ARLINGTON, Texas — While the All-Star fate of Isiah Kiner-Falefa and Adolis García rests in the hands of the consumer, Kyle Gibson's lies with a joint effort between the players and the Commissioner's Office.
No one would have though Gibson had a chance after his season got off to the worst possible start. He was pulled after just 1/3 inning and had a 135.00 ERA on Opening Day in Kansas City. Fast forward nearly three months later, the Texas Rangers ace — yes, ace — went into Saturday's rematch with the Royals with the American League's second-best pitching bWAR (3.7), third-best ERA (2.17), and seventh-best WHIP (1.06).
Gibson went out and, in front of 31,612 fans and a national TV audience, threw seven shutout innings, struck out 10 Royals, and lowered his season ERA to 2.00 — the best in the AL — as the Rangers won handily 8-0.
"I've been talking about it for the past couple of days," Gibson said with a smile. "Trying to get a little revenge."
The Rangers have done well recently with signing veteran pitchers to modest, three-year contracts and drastically increasing their value. They signed Mike Minor prior to the 2018 season, and he became a Cy Young candidate in 2019. Lance Lynn signed a nearly identical contract, and has become one of the best pitchers in the game ever since.
With Gibson, who signed the same three-year, $28 million contract as Minor, is looking like another great find for Jon Daniels and the Rangers front office.
"Everybody has been asking about him," said Rangers manager Chris Woodward. "With any coaching staff or any media, that's all they ask me about. 'What happened with Kyle?' I love sharing the story."
Gibson's first year didn't go so well. In the truncated 2020 season, he went 2-6 with a 5.35 ERA, a 1.53 WHIP, and a 5.39 FIP, the worst mark of his eight-year career. Even in a season that was drastically effected by the COVID-19 pandemic, it was difficult to project Gibson as another brilliant signing.
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Dissatisfied with his performance in 2020, Gibson set out to prove the contract as a worthy investment.
"This guy wanted to be better," Woodward said. "He's an older guy that maybe could have just fallen into old patterns and said, 'I'm just going to do what I always do.' But he didn't. He said after last year he wasn't happy [with it]. He knew he was going to be here for another two years and wanted to figure things out."
Some things worked in Gibson's favor heading into this season. Most importantly, he wasn't coming off a season where he battled a flare up from his ulcerative colitis like he did last season. Now fully healthy, Gibson worked out the kinks with his mechanics and delivery, added a cutter to his repertoire, and is pitching with more confidence than he ever has in his career.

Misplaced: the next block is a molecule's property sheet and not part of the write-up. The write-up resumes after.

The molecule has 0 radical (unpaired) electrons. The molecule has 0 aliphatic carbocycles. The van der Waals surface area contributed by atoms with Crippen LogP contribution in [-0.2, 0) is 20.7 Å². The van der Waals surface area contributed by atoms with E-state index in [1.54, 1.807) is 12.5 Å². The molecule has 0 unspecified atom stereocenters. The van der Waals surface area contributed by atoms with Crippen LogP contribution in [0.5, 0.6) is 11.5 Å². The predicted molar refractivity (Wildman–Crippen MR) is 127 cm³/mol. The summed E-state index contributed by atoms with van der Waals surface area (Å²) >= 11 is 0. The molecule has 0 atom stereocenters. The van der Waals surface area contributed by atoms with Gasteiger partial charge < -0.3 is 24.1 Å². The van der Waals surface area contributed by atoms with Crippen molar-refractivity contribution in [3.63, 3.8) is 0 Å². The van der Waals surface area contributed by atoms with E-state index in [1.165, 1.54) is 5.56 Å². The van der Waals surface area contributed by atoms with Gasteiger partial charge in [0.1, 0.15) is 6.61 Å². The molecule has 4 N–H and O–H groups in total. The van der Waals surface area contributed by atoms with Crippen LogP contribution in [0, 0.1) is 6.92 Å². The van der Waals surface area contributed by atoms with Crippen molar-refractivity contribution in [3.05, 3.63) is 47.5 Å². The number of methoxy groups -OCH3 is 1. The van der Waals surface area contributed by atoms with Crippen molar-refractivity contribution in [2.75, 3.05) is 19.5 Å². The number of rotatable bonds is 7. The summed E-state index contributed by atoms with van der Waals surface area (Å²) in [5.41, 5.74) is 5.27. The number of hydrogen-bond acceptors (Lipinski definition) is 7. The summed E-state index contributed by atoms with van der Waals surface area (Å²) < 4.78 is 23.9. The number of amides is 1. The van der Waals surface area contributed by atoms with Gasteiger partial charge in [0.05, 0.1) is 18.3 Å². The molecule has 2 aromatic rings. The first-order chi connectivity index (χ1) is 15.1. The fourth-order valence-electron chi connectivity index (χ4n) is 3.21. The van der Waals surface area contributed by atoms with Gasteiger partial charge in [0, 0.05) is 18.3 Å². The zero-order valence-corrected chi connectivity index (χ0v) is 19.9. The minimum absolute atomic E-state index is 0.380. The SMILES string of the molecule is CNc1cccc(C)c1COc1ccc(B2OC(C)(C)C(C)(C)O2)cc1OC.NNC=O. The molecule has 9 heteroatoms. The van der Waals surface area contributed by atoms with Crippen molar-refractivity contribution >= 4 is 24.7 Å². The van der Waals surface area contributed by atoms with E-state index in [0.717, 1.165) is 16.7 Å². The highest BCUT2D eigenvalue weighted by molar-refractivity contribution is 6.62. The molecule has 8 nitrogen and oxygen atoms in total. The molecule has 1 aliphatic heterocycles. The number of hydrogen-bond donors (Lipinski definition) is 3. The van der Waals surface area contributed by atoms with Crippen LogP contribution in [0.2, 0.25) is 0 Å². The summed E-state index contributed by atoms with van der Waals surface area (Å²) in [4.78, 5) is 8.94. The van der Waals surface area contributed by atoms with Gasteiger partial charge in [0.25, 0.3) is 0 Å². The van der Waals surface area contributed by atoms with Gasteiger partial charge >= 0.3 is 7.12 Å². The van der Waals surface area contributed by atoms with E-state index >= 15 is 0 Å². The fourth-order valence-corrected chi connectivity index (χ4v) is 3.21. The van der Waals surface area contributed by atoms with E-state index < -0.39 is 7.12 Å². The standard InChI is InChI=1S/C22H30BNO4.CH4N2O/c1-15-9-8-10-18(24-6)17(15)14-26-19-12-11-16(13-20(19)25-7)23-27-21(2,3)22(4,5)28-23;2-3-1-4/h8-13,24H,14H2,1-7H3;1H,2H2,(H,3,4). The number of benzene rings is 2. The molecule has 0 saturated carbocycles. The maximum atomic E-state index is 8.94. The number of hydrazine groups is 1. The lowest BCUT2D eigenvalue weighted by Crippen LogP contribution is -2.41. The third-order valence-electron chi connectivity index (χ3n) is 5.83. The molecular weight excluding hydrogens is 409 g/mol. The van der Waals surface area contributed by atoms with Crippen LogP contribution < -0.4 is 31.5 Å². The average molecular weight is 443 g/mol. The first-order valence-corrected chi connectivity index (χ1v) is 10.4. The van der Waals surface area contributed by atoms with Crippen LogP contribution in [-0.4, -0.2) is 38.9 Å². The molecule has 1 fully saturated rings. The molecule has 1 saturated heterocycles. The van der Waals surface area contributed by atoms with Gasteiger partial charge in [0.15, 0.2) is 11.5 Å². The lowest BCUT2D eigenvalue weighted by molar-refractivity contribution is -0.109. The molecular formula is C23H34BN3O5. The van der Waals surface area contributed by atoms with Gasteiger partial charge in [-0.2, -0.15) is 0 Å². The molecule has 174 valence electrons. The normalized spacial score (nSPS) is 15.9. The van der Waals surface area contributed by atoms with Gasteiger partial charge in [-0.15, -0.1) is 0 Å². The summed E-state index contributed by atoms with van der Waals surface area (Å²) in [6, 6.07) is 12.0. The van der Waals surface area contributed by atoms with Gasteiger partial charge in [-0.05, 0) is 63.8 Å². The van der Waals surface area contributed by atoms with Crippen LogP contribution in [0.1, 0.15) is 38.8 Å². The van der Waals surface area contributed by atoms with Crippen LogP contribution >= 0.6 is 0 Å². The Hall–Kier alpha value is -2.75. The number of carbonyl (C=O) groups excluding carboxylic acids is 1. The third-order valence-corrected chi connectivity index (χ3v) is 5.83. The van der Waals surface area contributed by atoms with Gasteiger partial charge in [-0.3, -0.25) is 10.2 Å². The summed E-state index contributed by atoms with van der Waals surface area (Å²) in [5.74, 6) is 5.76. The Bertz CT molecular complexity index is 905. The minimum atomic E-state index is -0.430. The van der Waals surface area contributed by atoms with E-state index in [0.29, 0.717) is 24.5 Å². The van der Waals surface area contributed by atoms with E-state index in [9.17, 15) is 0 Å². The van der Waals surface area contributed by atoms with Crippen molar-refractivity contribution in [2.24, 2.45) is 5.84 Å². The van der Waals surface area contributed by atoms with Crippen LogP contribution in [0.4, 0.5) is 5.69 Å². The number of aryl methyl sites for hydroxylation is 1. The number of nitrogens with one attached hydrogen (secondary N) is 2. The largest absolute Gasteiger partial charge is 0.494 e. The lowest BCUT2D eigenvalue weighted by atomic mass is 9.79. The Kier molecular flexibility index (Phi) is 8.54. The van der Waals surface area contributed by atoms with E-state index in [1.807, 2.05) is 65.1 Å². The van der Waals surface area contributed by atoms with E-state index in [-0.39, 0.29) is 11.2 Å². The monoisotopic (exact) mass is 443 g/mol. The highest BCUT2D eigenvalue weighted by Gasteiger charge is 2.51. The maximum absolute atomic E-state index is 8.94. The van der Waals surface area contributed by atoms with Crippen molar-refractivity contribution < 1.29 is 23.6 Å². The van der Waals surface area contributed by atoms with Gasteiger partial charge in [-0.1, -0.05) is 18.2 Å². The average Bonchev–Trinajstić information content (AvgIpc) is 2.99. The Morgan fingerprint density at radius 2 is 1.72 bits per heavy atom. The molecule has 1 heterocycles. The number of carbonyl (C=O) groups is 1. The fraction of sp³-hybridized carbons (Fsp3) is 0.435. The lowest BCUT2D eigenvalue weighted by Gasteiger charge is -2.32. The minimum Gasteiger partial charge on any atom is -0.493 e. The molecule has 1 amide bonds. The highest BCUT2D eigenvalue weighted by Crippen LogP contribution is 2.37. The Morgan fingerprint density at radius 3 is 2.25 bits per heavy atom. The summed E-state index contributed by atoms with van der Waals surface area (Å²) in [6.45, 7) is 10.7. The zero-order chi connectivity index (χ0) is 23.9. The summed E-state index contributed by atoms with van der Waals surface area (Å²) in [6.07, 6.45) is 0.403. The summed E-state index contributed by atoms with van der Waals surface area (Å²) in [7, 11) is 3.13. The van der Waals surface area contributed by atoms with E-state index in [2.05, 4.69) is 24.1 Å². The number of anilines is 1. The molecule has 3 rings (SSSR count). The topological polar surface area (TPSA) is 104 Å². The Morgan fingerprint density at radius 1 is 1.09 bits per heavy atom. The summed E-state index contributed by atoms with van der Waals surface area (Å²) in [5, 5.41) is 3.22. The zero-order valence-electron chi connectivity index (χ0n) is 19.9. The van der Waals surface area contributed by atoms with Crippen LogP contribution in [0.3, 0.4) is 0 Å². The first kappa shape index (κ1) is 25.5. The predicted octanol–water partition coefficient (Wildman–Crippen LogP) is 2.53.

"Sometimes confidence comes with a little bit of success," Gibson said. "I try to not let my confidence be rooted in the results. Something I've learned over the years is you can't let your confidence be shaken by one start or anything like that. A lot of my confidence on the mound comes from my preparation and the work I do beforehand."
"He's all in," Woodward said. "He carries himself well. He's not stressed out out there. He reads the scouting report better than anybody. He knows what he wants to do every time out. Now he's given himself a physical and mental arsenal to go out there and do it. It's fun to watch."
While the cutter has added to an already extensive mix of pitches, Gibson's slider — his best pitch — compares with some of the best arms in baseball. No, he's not on the same level as Jacob deGrom. Nobody is. However, Gibson has a higher whiff percentage on his slider (43.2 percent) than Shohei Ohtani (40.0) and Gerrit Cole (39.1) and it has a lower xwOBA (.192) than Max Scherzer (.200) and Joe Musgrove (.240).
Make no mistake. As we near the halfway point, Gibson has been one of the best pitchers in baseball. And that Opening Day catastrophe feels like it belongs back in 2020.
"I don't see how he couldn't be [an All-Star]," Woodward said. "This guy has been dominant. ... Name me however many other pitchers that are going to be on the All-Star team that are better than him. You just can't come up with the names."
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